The shape of the jet

A jet of water sprayed through water loses energy and changes shape, as illustrated by this Jacuzzi jet. CMS scientists studied a similar phenomenon in an exotic liquid of quarks and gluons.

Despite the complexity of particle colliders and the instrumentation needed to analyze their results, the ultimate aim of most particle physics experiments is to understand something simple. At a fundamental level, most natural phenomena turn out to be simple in profound ways. By contrast, our macroscopic world is teeming with complexity: A bucket of water is by far more complex than an electron. The exact way that water sloshes, curdles in turbulent flow and pinches into droplets when it splashes would be difficult to simulate on the world’s biggest supercomputers, even though the basic interactions between individual atoms are pretty well understood.

One part of the quantum world has this kind of complexity, however: the strong force that binds quarks. Unlike the electromagnetic force between atoms, the particles that make up the strong force are themselves attracted via the strong force, which begets more strong force. Physicists call them gluons because they make such a sticky mess. Like the bucket of water, the strong force is notoriously difficult to calculate because some of its properties are emergent — they arise from the interplay of many interactions.

One of these emergent properties is the fact that a lone quark flying away from a collision creates gluons, which create quarks, which create gluons, and becomes a jet of particles flying in roughly the same direction. Another is that if you get enough quarks in a small space (by colliding heavy nuclei), they undergo a phase transition into a new kind of liquid ruled by strong force interactions. Recently, scientists discovered that jets are eaten by the liquid: They are absorbed into the droplet and sometimes disappear entirely.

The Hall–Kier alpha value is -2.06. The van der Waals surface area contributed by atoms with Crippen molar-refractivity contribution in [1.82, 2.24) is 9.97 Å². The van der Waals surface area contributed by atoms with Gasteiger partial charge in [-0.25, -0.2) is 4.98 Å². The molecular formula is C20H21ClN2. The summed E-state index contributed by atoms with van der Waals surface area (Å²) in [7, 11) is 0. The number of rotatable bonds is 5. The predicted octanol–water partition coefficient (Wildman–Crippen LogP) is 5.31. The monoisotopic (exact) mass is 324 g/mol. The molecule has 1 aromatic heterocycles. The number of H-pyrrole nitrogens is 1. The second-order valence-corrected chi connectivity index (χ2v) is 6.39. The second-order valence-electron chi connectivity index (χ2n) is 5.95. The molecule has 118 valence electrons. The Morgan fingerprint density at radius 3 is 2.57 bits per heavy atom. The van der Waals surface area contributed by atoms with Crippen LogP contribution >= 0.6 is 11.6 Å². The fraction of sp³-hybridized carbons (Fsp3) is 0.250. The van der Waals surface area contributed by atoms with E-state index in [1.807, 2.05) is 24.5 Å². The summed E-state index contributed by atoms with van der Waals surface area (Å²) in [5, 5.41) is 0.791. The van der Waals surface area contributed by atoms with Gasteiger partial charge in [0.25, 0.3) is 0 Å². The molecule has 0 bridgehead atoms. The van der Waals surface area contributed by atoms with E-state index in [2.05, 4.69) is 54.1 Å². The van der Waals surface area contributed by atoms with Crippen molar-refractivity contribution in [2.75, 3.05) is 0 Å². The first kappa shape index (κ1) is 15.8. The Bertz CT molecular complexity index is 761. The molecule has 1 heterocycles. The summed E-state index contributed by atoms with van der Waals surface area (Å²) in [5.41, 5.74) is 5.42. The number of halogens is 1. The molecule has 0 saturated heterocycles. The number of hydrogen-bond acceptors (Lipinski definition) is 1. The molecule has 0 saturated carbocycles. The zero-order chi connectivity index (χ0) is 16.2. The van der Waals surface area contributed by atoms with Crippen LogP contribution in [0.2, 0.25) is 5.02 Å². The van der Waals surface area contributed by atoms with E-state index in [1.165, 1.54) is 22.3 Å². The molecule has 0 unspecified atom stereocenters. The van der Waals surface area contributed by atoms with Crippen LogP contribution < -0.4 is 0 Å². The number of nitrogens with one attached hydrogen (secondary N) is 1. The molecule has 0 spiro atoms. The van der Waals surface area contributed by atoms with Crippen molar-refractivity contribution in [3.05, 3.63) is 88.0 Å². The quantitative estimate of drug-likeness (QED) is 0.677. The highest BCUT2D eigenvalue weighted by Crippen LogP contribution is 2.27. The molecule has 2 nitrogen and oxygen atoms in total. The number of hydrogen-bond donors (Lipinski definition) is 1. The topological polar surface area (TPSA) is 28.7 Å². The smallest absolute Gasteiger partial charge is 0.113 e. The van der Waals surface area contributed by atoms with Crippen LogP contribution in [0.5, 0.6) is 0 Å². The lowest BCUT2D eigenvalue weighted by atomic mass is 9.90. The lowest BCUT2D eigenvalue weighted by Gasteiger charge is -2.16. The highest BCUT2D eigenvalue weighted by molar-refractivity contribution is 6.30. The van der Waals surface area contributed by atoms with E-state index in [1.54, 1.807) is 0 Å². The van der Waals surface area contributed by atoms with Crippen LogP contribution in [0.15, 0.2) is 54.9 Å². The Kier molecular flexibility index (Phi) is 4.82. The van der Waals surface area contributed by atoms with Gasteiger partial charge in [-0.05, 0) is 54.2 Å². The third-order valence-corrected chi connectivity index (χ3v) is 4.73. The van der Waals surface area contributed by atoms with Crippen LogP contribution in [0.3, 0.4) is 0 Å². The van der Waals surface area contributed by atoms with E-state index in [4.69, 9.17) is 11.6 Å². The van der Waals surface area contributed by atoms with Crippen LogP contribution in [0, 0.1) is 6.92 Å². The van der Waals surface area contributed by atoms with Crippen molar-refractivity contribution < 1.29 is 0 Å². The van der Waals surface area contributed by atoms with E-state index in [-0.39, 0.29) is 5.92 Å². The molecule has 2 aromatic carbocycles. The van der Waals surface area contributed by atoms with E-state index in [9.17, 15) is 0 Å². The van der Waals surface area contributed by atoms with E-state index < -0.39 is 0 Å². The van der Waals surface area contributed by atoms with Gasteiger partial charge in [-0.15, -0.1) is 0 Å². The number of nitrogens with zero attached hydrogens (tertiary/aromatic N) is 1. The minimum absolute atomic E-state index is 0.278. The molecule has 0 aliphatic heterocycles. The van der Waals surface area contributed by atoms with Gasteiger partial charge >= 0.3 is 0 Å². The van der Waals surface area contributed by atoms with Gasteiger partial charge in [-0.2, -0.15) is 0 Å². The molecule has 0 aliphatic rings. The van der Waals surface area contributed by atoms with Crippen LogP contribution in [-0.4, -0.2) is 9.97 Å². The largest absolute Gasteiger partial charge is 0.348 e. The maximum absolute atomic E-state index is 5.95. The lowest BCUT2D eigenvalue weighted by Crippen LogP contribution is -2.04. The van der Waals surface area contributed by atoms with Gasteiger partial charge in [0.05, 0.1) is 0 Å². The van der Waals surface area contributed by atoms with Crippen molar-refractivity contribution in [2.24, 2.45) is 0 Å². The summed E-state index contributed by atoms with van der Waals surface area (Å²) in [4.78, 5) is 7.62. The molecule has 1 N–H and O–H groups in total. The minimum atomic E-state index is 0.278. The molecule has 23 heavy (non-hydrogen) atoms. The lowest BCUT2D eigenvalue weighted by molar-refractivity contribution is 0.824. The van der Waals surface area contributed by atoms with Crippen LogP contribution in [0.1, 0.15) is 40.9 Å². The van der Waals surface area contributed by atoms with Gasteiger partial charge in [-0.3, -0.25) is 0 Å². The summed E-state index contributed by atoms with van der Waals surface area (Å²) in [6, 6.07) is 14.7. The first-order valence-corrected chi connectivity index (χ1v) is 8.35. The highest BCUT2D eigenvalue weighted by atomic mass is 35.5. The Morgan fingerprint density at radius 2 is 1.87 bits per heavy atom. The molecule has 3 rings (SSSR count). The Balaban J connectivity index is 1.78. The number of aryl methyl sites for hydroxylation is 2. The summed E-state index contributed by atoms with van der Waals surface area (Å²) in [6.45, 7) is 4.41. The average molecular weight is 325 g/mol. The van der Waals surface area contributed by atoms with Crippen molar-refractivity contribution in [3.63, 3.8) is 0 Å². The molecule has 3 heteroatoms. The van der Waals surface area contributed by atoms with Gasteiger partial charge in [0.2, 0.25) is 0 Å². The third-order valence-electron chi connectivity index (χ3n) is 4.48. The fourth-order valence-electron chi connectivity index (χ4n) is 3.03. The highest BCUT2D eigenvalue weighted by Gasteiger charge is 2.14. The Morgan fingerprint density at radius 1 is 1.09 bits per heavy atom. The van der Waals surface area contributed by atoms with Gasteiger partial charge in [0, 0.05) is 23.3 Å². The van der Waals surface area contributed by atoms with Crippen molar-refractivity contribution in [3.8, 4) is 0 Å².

To get a more complete picture of this phenomenon, scientists have used the CMS experiment to study an in-between case, jets that are partially but not completely absorbed by the strong-force liquid. Like a hose sprayed through water, this results in misshapen jets. The angles among particles that make up the jet are noticeably wider than usual, and the exact amount of broadening tells us a little more about the nature of this new state of matter.

Jim Pivarski

The U.S. physicists pictured above made major contributions to this first-ever jet shape analysis in heavy ion collisions.
Above are members of the Core Computing Division who support videoconferencing, projection systems and Mac and Windows computers in the CMS Remote Operations Center on the first floor of Wilson Hall. They keep software up to date, debug errors, upgrade hardware and perform regular maintenance tasks.